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Low Stress Herding

Low Stress Herding

All workers and handlers should be quiet and calm. If dogs are used for moving sheep or goats they should be trained to stay at the edge of the flight zone and to reduce pressure when the animals are moving correctly. Working sheep or goats in confined quarters or allowing nipping or unnecessary barking should be avoided. Yelling and arm-waving excite and agitate animals. Every possible effort should be made to ensure that the sheep or goats are kept moving on their own without poking, prodding or shouting. If a group of animals balk at a smell or a shadow up ahead, be patient and wait for the leader to cross the shadow. There is usually no reason to touch or prod them as they will generally figure it out and move forward when human pressure is reduced.

A child can move even a large group of sheep and goats

Livestock will follow the leader and handlers need to take advantage of this natural behavior to move animals easily.

Calm animals are easier to handle and move than excited animals. As animals are being collected and moved keeping them within their known flock or herd helps lessen stress as this is their normal way to protect themselves from predators. When dividing groups an individual will stand more quietly and remain calmer if they can see another animal within 1 meter of them. Especially an isolated individual may lunge and become excited if they see herd mates moving away. Animals can become agitated very quickly, and it can require 20 to 30 minutes for them to become calm again. Livestock must not be rushed or run along alleyways, passageways or gateways. Calm animals will move naturally through well-designed systems with a minimum of driving and prodding.

Fear Signals: Bunching tightly is a fear behavior and makes it more difficult for a predator to single out a single animal. This is the same with milling and circling behavior. Dominant animals move to the middle and safest area of the tight circle and the weakest ones pace and mill at the outer edges of the circle. Milling animals are frightened and highly stressed and unpredictable.

To keep animals calm and move them easily, the handler should work on the edge of the flight zone. A flight zone is an animal’s personal safety zone. The size of the flight zone varies by animal breed, temperament, previous handling experience and angle of the handlers approach. When the handler increases pressure by penetrating the flight zone (within the circle to position A) the animal will move forward. When the handler reduces pressure by stepping back (to position B) the animal will slow down or stop moving. The handler can change the animal’s direction by moving around the circle towards the head of the animal. Deep penetration of the flight zone (into the shaded area) should be avoided. Animals may become upset and act unpredictably when a person is inside their personal space and they are unable to move away. They may challenge you or panic. Also notice and respect the animals blind spot represented by the V shape in the diagram directly behind the animals head.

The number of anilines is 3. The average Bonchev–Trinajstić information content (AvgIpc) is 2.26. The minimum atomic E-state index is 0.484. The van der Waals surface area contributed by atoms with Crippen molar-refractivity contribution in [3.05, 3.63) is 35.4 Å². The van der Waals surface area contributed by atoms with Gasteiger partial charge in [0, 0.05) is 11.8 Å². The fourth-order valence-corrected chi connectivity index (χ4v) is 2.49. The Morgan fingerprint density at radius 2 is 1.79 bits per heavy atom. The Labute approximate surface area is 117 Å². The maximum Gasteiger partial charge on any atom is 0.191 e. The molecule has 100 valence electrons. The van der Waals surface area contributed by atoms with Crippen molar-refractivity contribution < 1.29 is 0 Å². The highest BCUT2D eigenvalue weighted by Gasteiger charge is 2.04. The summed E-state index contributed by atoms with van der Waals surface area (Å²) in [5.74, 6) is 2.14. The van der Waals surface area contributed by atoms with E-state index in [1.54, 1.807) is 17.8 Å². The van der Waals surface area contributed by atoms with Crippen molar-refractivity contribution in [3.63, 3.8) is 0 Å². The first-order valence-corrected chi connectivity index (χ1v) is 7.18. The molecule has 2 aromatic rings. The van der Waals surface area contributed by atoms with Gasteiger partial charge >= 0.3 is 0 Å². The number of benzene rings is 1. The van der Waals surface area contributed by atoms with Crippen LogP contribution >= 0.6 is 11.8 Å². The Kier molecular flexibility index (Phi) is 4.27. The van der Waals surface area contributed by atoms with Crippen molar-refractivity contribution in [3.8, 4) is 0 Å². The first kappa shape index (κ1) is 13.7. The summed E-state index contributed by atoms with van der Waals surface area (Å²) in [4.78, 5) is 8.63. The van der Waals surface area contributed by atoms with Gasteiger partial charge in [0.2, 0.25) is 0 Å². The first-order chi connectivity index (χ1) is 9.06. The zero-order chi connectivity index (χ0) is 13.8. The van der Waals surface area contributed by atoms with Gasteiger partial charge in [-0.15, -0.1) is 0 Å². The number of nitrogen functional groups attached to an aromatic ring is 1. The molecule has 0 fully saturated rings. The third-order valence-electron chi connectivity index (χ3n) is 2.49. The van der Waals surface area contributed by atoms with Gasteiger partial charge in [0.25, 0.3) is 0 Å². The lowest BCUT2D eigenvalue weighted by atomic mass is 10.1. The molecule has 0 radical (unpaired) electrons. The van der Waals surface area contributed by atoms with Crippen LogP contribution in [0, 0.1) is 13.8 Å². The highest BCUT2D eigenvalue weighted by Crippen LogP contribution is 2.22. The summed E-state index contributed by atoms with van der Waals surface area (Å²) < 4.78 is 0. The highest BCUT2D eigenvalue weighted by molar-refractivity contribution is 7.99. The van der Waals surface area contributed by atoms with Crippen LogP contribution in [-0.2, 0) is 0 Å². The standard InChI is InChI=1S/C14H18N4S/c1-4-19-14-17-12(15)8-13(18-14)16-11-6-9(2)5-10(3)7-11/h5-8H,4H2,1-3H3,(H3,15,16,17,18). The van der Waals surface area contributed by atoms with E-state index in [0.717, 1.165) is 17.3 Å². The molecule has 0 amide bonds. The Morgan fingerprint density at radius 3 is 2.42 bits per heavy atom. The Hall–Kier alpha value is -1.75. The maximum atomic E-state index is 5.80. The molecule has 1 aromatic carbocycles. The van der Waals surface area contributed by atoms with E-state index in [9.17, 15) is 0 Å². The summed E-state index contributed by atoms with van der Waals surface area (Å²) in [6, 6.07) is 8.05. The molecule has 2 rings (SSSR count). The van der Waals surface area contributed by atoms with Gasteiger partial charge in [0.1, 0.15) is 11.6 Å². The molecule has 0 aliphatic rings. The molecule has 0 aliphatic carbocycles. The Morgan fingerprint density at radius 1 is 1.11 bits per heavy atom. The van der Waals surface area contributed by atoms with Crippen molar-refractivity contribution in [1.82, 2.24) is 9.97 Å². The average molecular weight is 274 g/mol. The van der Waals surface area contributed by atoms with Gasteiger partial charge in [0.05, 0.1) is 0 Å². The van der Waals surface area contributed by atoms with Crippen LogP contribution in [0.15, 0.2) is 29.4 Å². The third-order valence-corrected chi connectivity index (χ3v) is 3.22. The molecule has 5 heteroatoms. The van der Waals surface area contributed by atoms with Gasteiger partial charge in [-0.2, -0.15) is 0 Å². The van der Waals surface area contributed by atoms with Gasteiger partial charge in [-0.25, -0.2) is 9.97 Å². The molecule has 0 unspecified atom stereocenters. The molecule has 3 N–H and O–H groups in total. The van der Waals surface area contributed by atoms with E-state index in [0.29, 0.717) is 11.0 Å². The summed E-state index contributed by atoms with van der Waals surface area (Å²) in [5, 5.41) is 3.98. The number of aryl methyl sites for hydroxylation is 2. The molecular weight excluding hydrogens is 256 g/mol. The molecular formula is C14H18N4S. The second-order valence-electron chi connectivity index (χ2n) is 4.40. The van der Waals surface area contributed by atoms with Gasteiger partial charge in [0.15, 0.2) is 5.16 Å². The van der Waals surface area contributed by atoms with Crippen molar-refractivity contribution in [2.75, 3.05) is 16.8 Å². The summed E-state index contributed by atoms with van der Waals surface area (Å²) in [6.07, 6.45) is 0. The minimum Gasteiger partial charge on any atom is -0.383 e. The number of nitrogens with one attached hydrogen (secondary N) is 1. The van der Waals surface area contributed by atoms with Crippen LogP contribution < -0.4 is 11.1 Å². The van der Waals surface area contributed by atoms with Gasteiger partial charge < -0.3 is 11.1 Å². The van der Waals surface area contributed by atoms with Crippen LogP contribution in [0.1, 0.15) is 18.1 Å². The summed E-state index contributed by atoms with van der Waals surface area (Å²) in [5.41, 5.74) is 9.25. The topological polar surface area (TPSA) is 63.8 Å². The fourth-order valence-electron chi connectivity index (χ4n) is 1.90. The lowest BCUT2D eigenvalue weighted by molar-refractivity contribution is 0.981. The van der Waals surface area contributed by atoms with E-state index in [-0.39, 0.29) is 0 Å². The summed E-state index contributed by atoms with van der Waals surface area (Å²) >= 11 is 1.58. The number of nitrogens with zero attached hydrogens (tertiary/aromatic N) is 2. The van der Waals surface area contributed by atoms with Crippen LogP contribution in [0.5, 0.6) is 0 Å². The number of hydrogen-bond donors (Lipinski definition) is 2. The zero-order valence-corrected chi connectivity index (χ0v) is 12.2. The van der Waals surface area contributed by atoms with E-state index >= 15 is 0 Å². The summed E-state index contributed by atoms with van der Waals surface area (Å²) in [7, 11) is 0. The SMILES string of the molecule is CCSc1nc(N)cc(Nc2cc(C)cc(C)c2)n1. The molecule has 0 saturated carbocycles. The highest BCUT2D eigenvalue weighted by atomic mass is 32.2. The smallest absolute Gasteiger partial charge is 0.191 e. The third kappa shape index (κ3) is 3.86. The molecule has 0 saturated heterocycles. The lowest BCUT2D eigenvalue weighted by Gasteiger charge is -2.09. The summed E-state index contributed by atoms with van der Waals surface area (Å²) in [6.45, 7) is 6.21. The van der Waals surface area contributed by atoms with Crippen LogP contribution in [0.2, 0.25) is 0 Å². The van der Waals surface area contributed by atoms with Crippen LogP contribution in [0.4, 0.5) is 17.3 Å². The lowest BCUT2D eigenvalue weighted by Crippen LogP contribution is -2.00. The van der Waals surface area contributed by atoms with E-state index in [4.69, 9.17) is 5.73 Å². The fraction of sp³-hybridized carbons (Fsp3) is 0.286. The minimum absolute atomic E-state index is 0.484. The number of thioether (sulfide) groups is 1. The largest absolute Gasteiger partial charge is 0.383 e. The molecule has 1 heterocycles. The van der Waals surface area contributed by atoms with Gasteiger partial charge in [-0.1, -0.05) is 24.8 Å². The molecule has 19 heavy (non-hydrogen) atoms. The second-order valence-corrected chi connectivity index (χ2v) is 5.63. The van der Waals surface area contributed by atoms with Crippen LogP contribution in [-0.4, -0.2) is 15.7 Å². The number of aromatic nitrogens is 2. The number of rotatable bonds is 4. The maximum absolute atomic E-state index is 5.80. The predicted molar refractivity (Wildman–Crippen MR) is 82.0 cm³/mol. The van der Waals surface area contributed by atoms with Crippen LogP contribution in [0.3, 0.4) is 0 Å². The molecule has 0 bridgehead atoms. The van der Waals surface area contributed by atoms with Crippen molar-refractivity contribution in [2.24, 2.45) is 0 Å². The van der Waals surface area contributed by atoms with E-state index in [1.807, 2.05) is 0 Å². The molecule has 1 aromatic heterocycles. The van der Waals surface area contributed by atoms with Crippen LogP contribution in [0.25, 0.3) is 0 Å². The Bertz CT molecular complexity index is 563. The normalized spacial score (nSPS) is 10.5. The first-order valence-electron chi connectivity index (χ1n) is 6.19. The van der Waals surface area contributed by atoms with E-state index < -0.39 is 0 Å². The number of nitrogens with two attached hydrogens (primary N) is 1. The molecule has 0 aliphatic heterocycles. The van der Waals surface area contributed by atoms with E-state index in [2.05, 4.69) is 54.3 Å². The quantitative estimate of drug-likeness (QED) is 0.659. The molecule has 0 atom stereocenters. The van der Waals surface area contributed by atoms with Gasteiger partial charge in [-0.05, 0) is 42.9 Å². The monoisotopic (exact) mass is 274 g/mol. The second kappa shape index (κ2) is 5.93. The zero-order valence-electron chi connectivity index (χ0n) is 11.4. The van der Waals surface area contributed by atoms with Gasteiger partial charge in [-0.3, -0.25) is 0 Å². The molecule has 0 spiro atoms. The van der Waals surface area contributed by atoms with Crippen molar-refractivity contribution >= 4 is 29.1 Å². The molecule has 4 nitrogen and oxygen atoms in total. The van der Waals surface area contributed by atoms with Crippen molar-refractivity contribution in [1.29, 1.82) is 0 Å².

Encourage movement with non-electric driving aids such as flags, paddles and sticks with streamers. Animals can easily be turned with these aids. To turn an animal, block the vision on one side of its head with the aid. If the leader balks at the chute entrance, a single touch with the non-electric prod device may be all that is required. Once the leader enters, the rest of the animals will follow.

The point of balance is at the animal’s shoulder. Unless panicked all species of livestock will move forward if the handler stands behind the point of balance. They will back up if the handler stands in front of the point of balance. Many handlers make the mistake of standing in front of the point of balance while attempting to make an animal move forward in a chute. If the animals are moving through the chute by themselves, leave them alone. It is not necessary and not recommended to prod every animal and often they can be moved by lightly tapping.

Wide Angle Vision: Wide Angle Vision allows sheep and cattle to detect movement behind them without moving their heads. This causes poor depth perception. They have a blind area in front of their nose and directly behind them. Staying within their vision generally is calming as they want to see where people are when they are being moved. Grazing animals are sensitive to body posture. They know the difference between someone on a horse and someone on the ground. Depending upon their experience one may be threatening and the other not. They are sensitive to body posture and know the difference between a stalking predator and one that is just walking by. Try not to move like a stalker. The more casual and relaxed the better. Remember your eyes send a message. All grazing animals interpret a hard stare as a threat. They are more willing to approach if you look down or to the side.

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